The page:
An electrocardiogram, more commonly known as an EKG, is a noninvasive way to diagnose heart disease and problems. If heart disease runs in your family, a doctor may recommend an EKG as an early screening test, even if you aren't currently experiencing symptoms of heart disease. If you are experiencing any of the following symptoms, your doctor may use an electrocardiogram:
- An irregular heart beat
- Blocked or narrowed arteries in your heart
- Structural issues with your heart's chambers
- A heart attack in the past
- Are currently undergoing heart disease treatments
Because EKGs are safe to receive, they can be hugely beneficial. When an EKG is administered on someone walking or jogging on a treadmill, it is called a stress test. If your doctor wants to give you an EKG, you should let him or her know about any medications or supplements you are taking as some prescriptions can affect the results.
During the electrocardiogram procedure, electrodes — sticky patches applied with gel or tape — will be placed on your arms, legs and chest. Up to 15 electrodes may be used per EKG. These sticky patches help detect the electrical currents of the heart. While the test is taking place, you are able to breathe normally.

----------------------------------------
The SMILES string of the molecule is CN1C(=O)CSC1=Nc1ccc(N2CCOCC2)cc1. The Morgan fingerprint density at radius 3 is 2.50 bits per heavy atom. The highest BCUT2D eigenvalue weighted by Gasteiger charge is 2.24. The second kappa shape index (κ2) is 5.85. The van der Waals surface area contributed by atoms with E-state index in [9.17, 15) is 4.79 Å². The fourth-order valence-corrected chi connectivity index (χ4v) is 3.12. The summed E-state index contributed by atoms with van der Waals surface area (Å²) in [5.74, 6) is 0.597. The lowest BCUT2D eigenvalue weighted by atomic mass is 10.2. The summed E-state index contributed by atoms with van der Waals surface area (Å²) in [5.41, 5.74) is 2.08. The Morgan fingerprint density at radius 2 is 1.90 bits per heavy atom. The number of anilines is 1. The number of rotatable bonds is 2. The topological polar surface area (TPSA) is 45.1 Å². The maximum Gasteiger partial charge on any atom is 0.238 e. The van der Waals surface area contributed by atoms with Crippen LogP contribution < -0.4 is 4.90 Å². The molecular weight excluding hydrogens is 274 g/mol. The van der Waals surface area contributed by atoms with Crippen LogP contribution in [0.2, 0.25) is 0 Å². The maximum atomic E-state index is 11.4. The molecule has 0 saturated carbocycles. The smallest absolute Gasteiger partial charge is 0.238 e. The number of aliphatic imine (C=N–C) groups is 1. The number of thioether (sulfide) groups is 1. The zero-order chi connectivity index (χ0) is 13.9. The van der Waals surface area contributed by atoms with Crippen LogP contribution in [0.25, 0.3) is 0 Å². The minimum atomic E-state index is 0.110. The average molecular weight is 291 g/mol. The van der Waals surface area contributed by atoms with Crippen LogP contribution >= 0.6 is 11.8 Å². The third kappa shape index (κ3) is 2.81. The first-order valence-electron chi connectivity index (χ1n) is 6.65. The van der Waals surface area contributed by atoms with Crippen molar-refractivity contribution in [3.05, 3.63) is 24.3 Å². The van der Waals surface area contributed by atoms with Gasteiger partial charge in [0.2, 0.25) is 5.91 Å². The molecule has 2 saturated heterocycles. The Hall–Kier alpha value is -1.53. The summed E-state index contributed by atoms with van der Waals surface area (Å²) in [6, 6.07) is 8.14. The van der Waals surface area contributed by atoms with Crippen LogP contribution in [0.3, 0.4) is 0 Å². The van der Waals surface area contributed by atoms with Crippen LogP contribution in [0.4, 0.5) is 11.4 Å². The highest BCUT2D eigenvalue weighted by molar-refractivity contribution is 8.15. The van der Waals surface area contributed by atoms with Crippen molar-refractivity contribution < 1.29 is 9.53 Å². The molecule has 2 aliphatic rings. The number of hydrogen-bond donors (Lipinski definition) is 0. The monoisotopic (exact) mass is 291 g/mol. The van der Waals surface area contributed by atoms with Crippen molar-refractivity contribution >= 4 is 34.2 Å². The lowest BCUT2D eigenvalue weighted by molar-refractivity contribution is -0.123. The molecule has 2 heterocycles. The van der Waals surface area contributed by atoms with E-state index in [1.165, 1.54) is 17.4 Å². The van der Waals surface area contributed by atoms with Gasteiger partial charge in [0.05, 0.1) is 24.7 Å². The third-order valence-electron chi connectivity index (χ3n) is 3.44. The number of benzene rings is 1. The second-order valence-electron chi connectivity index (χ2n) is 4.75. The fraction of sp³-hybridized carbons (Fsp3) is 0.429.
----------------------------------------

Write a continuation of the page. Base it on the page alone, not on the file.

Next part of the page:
Once the test is done, your doctor will check the results for an even heart rhythm and a heart rate between 50 and 100 beats each minute. A heightened or slowed heart rate may indicate structural abnormalities, inadequate blood/oxygen flow to the heart or risks of a heart attack. If the test comes back with irregularities, your doctor may recommend additional tests to determine whether treatment is needed.
If you are suffering from symptoms of heart disease, consider getting checked by a medical professional at your local CareNow. At CareNow, we have 28 locations throughout the Dallas/Fort Worth Metroplex (with more opening soon!), along with locations in Las Vegas, Denver, Nashville, and Kansas City.
Disclaimer: Patients' health can vary. Always consult with a medical professional before taking medication, making health-related decisions or deciding if medical advice is right for you.